"Memorial Day Weekend - Clear it for LIFE." The message has been largely embraced by attendees past and present. This underlying commitment is simply the foundation on which our great spirit for Turkey Run is built!

Through the mid-late 1990’s, Jovan Zelenkovich displayed the first signs of this Spirit in his recruitment of new attendees. As the core of the Second Generation attendees grew through the early 2000’s, they developed an incredible and admittedly ridiculous sense of excitement and anticipation for the years’ upcoming Turkey Run trip. In 2002, the Second Generation met their first great test – a test of their commitment to Turkey Run. While 2001 was an off-year in regards to attendance, Jeff Heitzman, as previously mentioned, forgot about Turkey Run, particularly that it was annually scheduled for Memorial Day Weekend, despite the previous year’s alternate make-up trip in August. This earned Heitzman the one and only officially issued “demerit” (consequences include being regularly ridiculed and being docked 1 trip from their total trips to TR – hence being delayed in promotion to the Council and beyond). Emerging from this unfortunate event however was the recognition by the group that a precedent had been set for the rest of the group. The expectation was set - at least for the core group of attendees - "Memorial Day Weekend - Clear it for LIFE." The message has since been largely embraced with very few absences from the core group. This underlying commitment is now the foundation on which our great spirit for Turkey Run is built! With this foundation in place, their Spirit was taken to new heights in 2003 when video cameras were brought along to capture the weekend’s events. The footage would become a 45 minute film documenting TR 2003 and the official “passing of the torch” from the First Generation to the next generation of attendees. This underlying theme to the film accompanied by Jovan Zelenkovich’s inspired and heart-felt words describing his connection to Turkey Run gave the film a serious sense of purpose. It confirmed the Second Generation’s commitment to continuing the Tradition of Serb Fest and their commitment to one another to clear Memorial Day “for the rest of their lives” to ensure that they would all forever have this one weekend a year to share with one another as friends – and eventually with eachother’s families as well. The Second Generation’s connection to TR had become emotional and deeply personal.

In conjunction to the filming of Turkey Run 2003, was the inception of Turkey Run Online, documenting the time honored tradition of Turkey Run and serving as a hub for prospective attendees who are in need of enlightenment as to what the weekend is all about. But more importantly, the website allowed past and present attendees to look back to the memories that are made year after year at TR. Serb Fest’s online presence greatly contributed to the sensationalizing of what admittedly is nothing more than a glorified weekend barbecue. But in the Spirit of Turkey Run, the weekend really is so much more than a glorified barbecue! TR Online has grown exponentially since its inception and includes a detailed look into the History of Serb Fest and serves as a vault for all-things-Serb Fest. The quest to continuously provide new and exciting updates as well as serving as the source for unprecedented anticipation year after year has taken TR Online far beyond its creator’s initial expectations! It is truly the pulse of TR’s great Spirit!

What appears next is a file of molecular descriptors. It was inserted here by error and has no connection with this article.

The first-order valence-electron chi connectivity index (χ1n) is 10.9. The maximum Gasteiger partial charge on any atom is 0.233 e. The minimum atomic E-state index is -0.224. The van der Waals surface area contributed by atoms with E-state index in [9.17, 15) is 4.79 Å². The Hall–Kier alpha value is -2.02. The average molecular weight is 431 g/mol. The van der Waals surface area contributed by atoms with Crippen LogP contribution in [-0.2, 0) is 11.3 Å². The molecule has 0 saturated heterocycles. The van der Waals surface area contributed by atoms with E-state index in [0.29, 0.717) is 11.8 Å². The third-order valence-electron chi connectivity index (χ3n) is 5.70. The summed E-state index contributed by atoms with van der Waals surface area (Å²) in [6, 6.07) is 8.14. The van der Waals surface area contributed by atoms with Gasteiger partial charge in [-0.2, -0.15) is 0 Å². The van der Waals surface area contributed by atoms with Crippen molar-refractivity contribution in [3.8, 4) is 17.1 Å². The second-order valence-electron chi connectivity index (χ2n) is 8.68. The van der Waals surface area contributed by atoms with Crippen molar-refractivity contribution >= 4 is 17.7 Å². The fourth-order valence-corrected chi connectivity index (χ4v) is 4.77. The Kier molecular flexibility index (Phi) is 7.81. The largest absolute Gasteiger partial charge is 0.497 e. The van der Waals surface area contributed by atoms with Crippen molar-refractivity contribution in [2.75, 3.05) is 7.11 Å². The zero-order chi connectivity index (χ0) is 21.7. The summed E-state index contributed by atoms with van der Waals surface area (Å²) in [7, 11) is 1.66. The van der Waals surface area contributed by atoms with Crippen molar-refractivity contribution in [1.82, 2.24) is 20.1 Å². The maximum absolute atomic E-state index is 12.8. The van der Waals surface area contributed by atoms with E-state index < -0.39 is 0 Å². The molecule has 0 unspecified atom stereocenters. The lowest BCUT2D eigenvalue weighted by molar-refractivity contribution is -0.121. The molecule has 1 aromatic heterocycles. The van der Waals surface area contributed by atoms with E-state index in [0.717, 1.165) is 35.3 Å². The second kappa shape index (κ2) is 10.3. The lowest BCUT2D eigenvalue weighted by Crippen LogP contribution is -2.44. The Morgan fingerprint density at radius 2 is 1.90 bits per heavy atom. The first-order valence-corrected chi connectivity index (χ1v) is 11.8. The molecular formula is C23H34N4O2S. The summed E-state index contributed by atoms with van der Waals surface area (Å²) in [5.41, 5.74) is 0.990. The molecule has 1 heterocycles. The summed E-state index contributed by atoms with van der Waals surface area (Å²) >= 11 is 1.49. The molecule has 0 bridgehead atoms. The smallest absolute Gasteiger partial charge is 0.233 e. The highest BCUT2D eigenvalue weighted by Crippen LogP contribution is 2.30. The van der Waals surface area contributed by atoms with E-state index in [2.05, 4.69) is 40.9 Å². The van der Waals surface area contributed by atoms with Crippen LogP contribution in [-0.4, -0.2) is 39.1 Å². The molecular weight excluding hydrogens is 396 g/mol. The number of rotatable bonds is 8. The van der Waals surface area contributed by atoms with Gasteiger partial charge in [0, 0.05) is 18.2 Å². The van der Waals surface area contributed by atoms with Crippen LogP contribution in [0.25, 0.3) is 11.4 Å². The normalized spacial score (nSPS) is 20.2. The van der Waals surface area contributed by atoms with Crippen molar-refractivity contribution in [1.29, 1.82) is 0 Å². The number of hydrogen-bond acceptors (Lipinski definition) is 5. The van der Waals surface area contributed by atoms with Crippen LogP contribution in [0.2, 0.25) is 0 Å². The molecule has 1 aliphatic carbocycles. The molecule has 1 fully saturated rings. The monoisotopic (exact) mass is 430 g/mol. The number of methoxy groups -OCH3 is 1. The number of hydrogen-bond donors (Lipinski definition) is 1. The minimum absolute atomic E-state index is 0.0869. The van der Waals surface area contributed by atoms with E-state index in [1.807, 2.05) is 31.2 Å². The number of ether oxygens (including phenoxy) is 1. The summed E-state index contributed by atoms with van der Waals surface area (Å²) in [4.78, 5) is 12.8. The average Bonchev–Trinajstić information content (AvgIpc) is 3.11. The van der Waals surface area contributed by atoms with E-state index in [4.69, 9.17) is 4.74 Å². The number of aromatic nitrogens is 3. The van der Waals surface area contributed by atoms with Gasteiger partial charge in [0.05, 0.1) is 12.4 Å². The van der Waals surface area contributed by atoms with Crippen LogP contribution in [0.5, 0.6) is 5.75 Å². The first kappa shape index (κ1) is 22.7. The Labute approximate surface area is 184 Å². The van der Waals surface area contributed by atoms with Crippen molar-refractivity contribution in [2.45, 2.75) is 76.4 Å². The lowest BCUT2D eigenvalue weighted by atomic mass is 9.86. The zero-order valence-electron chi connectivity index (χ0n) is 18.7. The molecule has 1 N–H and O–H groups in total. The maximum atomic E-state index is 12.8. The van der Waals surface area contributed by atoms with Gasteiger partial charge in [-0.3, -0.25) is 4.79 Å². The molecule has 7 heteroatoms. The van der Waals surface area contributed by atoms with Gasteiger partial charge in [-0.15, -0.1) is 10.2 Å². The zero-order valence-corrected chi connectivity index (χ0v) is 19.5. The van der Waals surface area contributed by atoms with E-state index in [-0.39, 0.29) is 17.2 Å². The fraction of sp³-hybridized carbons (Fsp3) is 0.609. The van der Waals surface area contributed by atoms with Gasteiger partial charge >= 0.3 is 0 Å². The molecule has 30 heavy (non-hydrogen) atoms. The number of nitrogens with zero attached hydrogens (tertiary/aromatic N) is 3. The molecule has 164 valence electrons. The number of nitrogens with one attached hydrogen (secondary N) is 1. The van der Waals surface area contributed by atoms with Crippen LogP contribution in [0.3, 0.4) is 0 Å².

Despite the constant hype that surrounds us, especially in the months leading up to Memorial Day Weekend each year, perhaps the greatest display of Indomitable Spirit remains the inspiring “Tao of Turkey Run”, authored by Charlie Ruiz prior to his return to Turkey Run in 2009 after a 3 year hiatus. This piece answers the questions,

"What does Turkey Run mean to me?"
"Why should you come to Turkey Run?"

It was a cold evening in February of 2003. I decided to head out for a few beers after work with a friend to a small neighborhood bar in Chicago. Nothing fancy, just a few cold beverages before heading home. As fate would have it, we met up with John Zelenkovich that night, and a few Captain & Cokes later, the conversation turned to plans for Memorial Day weekend. “Dude, you have to come to Turkey Run!” I asked “But what is Turkey Run?” John claimed it was nothing short of the best weekend of the year, altogether ignoring my request for information. He went on to describe it as the best experience ever, that I would be hooked up for life, and that it was some sort of inner America cultural “Riviera” frequented by people who suffered from a condition where their necks would become sunburned to the point that they would turn bright red, and that I just had to come, no two ways about it. With thoughts of long, vast open drags where for some inexplicable reason, people congregate to see turkeys race, I said “Sure, I’m all in. What should I bring?” The magnitude of the words that were spoken next would not be appreciated for months to come, but the effect would last a lifetime. Without missing a beat, John said “You just show up. I got you. Trust me, DON’T WORRY ABOUT IT!!” I called him many times in the months that followed to once again ask the same question, also asking about food and lodging. But my inquiries were met with the same answer time and time again. “DON’T WORRY ABOUT IT!!” (Dear Reader, Let me interject here and tell you that there is absolutely no need for dress shoes of any kind during this trip. Without any concrete information as to what I could expect, I was left to guess what would be appropriate. See, at the time, we didn’t have Turkey Run Online to answer some of these fundamental questions!) My fate had been sealed. My life would never be the same and henceforth, Memorial Day weekend would both signify for me, a remembrance of my heroes - those who at some point raised their right hand and swore to defend this great country and those who in doing so paid the ultimate price - and – Serb Fest at Turkey Run.